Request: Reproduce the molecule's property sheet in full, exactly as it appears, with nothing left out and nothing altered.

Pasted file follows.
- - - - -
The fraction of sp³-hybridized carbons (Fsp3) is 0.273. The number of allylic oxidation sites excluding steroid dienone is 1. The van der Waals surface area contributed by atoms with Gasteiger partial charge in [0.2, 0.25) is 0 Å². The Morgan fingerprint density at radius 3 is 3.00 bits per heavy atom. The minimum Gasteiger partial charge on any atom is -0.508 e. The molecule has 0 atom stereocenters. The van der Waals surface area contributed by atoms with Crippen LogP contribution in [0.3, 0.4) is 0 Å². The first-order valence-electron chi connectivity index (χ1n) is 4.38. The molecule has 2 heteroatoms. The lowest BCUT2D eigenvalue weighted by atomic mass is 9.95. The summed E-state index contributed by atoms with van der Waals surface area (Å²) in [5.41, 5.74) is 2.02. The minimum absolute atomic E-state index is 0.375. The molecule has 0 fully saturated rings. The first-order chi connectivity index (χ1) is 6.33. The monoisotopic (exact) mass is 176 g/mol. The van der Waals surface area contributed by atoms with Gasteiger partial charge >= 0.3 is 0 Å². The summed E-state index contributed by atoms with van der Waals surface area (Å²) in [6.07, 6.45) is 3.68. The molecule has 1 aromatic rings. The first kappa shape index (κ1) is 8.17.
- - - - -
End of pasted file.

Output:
The fraction of sp³-hybridized carbons (Fsp3) is 0.273. The number of allylic oxidation sites excluding steroid dienone is 1. The van der Waals surface area contributed by atoms with Gasteiger partial charge in [0.2, 0.25) is 0 Å². The Morgan fingerprint density at radius 3 is 3.00 bits per heavy atom. The minimum Gasteiger partial charge on any atom is -0.508 e. The molecule has 0 atom stereocenters. The van der Waals surface area contributed by atoms with Crippen LogP contribution in [0.3, 0.4) is 0 Å². The first-order valence-electron chi connectivity index (χ1n) is 4.38. The molecule has 2 heteroatoms. The lowest BCUT2D eigenvalue weighted by atomic mass is 9.95. The summed E-state index contributed by atoms with van der Waals surface area (Å²) in [5.41, 5.74) is 2.02. The minimum absolute atomic E-state index is 0.375. The molecule has 0 fully saturated rings. The first-order chi connectivity index (χ1) is 6.33. The monoisotopic (exact) mass is 176 g/mol. The van der Waals surface area contributed by atoms with Gasteiger partial charge >= 0.3 is 0 Å². The summed E-state index contributed by atoms with van der Waals surface area (Å²) in [6.07, 6.45) is 3.68. The molecule has 1 aromatic rings. The first kappa shape index (κ1) is 8.17.